Sunday, September 30, 2012


If you think George Martin's career started and finished with The Beatles, this will be a big eye-opener for you.  The most successful music producer in history was a lot more than just the man behind the studio glass.  Would he have become famous, or even important, without the talented group that fell into his lap?  Hard to say, but he did do a whole lot of interesting things before Brian Epstein got in touch with him.  And don't forget, he didn't just produce them.  As the head of the comedy, light jazz, and Scottish country dancing label Parlophone, he had the ability to sign the Liverpool group.  After an audition, he said yes, where other record companies said no.  Luckily, they all worked well with each other.  So well, that Martin became an integral member of the studio group, feeding them ideas, arrangements, and new technology.

But its the years before that make this documentary work, as we find out about the young Cockney lad who went to war as part of a bomber crew, and who loved playing piano.  In a succession of strokes of luck, he landed a job at EMI, eventually given the weak sister Parlophone label to run.  Knowing he had to do something drastic to make it a success, he started to record comedy, including the legendary Goons, Peter Sellers and Spike Milligan.  Then there were the eccentrics he brought in, including Australian singer Rolf Harris.  The label was indeed growing, but rock 'n' roll was coming by then, and Martin was looking for a band for his label.  It's a great story.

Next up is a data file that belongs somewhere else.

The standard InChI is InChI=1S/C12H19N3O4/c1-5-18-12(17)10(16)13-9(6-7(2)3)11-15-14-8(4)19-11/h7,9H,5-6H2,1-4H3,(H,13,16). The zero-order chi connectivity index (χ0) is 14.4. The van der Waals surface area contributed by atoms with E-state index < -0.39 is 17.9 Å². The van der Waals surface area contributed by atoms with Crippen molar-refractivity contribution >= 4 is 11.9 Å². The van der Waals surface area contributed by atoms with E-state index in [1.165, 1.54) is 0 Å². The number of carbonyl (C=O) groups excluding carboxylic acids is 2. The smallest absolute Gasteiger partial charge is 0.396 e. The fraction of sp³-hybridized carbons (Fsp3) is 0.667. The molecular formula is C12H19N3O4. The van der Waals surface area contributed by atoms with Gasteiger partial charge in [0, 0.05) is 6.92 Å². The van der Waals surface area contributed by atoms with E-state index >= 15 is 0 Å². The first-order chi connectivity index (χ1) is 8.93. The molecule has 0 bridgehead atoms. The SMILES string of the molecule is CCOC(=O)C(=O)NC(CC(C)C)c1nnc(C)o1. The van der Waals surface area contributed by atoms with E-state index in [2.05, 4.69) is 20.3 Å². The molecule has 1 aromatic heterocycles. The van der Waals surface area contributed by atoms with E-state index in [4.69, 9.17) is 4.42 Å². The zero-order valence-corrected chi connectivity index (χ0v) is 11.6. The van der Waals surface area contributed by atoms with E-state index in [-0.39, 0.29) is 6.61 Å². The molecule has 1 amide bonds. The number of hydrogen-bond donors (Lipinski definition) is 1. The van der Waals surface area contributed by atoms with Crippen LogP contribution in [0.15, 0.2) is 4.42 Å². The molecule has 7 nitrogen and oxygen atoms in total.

It's also put together really well.  There's no narrator, and only brief on-screen script.  For the most part, it moves along with Martin speaking in interviews, and often with the interviewer with him.  Smartly, there are several; his son Giles starts things off, learning about his upbringing.  Python's Micheal Palin talks to him about the comedy albums.  Ringo and then Paul arrive, to chat about the war years.  It's marvelous to see how easily they chat, true friends loving the memories of their work together.  Cilla Black, Harris, Jeff Beck, and others pop up at appropriate times.

It's not a straight chronology though; at one point we skip ahead to see Martin talking to a group about hearing loss.  He's an officer of a major charity, due to his own partial deafness, and it is inspiring to see him working hard for it, and quite proudly, instead of bemoaning the sad irony of the loss of his legendary ears.  The most enjoyable part of the documentary is that it doesn't dwell on the well-known stories of the Beatle years.  For the most part, we get discussions of how Martin influenced the group, working in tandem, and truly re-inventing the job of record producer.

The documentary does trail off after the Beatle years, although there were plenty of successes, from Beck, America, solo McCartney, Jimmy Webb and more.  Of course, what could match the Beatle years?  What we do see is a very remarkable, and quite lovely man, seemingly grounded and much more than the man behind the glass.

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